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Perspectives from Two Teatros Doing the Work

by California Digital News


Al: Just recently, we produced the play Real Women Have Curves, and one of the actresses in the play had been in our Las Posadas Christmas production some twenty-three years ago when she was about seven years old. Now she’s a thirty-something-year-old actress with us again. It’s exciting to see that growth.

Milta: Yes, it is. We have a similar experience in our work at Borderlands. Sometimes actors begin their careers with us and then go off and do other things and come back.

It sounds like you’re a resource for other organizations that may not have a connection to the Latine community like you do. I’m curious, because you said that you became an artist as you ran this theatre, can you walk me through what a typical day looks like for you now, and how it looked back then?

Al: What happened was that after four or five years, the other two founders, dear friends, eventually left.

Milta: They got better gigs.

Al: Well, life happens. When we started the theatre company, we didn’t have resources—no funding, no donations. We did everything by the seat of our pants. It was exciting, but then life got in the way, and the other two founders moved on. At that point, I felt overwhelmed. I was by myself. That pushed me to do more. I got some part-time help. We got some AmeriCorps volunteers. I started writing grants. It was a lot of work. But eventually, the theatre became my full-time job. It has been like that for over twenty years.

Now, I’m more at ease. I’m doing more creative artwork. At this stage of my life, I try to leave the management to others and focus more on art, writing, and directing, which makes me happy.

Milta: So how do you fill your position?

Al: Yeah, it would be great to leave a vital institution for this community, the state, and the region when I retire. The main thing that I’m trying to focus on now is creating work that will subsidize the theatre for the future, creating avenues for artists to get involved in a more democratic way. When we started, it was the artistic director and everybody else. I’m trying to diversify that, to figure out a way that is more democratic. I am still learning about these things.

Milta: At Borderlands, we’ve been talking a lot about a circle model as opposed to that hierarchical model. We’ve employed more ensemble-based leadership. The more people have buy-in into what they’re doing, the more responsible they are for things, the more they want to do more.

Al: The first time I heard about your organization was in Boston at the 2013 Latinx Theatre Commons National Convening. You should tell me a little bit more about the work you do as an artist. I’m very interested.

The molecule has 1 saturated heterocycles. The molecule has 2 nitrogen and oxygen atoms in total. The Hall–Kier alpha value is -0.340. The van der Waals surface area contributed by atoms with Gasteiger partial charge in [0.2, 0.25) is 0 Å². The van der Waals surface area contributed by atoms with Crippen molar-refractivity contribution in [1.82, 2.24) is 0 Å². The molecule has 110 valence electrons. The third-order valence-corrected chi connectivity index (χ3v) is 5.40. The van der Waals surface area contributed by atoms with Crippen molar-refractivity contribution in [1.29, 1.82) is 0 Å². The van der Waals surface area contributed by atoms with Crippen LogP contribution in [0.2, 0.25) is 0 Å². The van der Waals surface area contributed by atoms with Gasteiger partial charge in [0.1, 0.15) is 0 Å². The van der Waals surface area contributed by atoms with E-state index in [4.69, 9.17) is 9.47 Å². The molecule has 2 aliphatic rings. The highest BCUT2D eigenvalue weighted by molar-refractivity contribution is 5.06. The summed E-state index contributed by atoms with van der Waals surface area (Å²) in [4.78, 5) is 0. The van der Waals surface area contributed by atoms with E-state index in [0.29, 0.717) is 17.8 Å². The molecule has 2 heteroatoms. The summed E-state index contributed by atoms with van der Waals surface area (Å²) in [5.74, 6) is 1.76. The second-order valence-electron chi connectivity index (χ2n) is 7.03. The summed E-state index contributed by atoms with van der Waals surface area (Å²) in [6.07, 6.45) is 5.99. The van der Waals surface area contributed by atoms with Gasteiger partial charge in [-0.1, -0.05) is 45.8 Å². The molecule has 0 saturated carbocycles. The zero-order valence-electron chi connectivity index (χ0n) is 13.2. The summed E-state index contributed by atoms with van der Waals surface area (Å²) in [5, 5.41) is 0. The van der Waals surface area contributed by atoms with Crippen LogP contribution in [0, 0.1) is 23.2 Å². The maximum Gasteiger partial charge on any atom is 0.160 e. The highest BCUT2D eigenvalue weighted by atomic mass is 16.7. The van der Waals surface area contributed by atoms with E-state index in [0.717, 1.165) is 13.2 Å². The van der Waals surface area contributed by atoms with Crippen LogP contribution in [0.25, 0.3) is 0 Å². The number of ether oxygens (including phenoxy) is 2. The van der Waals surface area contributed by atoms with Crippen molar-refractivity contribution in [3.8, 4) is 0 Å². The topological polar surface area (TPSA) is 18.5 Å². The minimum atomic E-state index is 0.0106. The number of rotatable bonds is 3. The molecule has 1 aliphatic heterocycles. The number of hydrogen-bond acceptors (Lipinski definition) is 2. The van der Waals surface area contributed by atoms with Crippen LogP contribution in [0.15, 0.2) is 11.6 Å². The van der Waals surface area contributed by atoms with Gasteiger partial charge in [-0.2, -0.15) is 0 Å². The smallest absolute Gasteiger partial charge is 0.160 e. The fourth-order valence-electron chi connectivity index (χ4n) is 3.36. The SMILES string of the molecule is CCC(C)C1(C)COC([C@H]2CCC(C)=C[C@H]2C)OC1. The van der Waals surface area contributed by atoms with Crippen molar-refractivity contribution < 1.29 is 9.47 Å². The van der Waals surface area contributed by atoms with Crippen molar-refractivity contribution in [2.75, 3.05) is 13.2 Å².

It’s essential to feed the organization and to be committed to serving the community, but the community is best served by empowering yourself as an artist.

Milta: Marc Pinate, my partner, and I came into Borderlands Theater as the founder, Barclay Goldsmith, was looking to retire. We wanted to write a docudrama about the banning of Mexican American studies in the Tucson Unified School District. We pitched that to him, and he said, “I’ve been looking for people to take over, and you seem to fit. Would you be interested?” Marc was interested in that. After he was vetted by the board, he shadowed Barclay for a year. We introduced ourselves to the Tucson community the following season with Más, the play that brought us here, which is based on oral histories from the community that fought to save Mexican American Studies in the Tucson Unified School District. They stood up for their humanity, their hope, their ability to thrive—that’s what the classes meant to them. The play was special.

We sold out the run. There were so many young people in the audience, so many college students, which was something that Borderlands didn’t always see. What we added to Borderlands Theater was the hyper-local focus that is of national importance. That play rooted us as the community’s theatre. It paved the way for us to celebrate the history and culture that is here.

We do these Barrio Stories projects that are based on oral histories from each barrio’s experience, the neighborhood’s experience. We share back: this is your history, your heritage, your Mexican American barrio. We started with Tucson’s first Mexican American barrio in the downtown area that is now the Tucson Convention Center (TCC). It was outdoors on the TCC grounds. As a result, we got all kinds of people that normally wouldn’t see theatre to experience the promenade theatrical event. Now on our fourth iteration, people recognize the Barrio Stories brand and say, “Barrio Stories! We have to see that!”

I’m interested in knowing what a season looks like for you.

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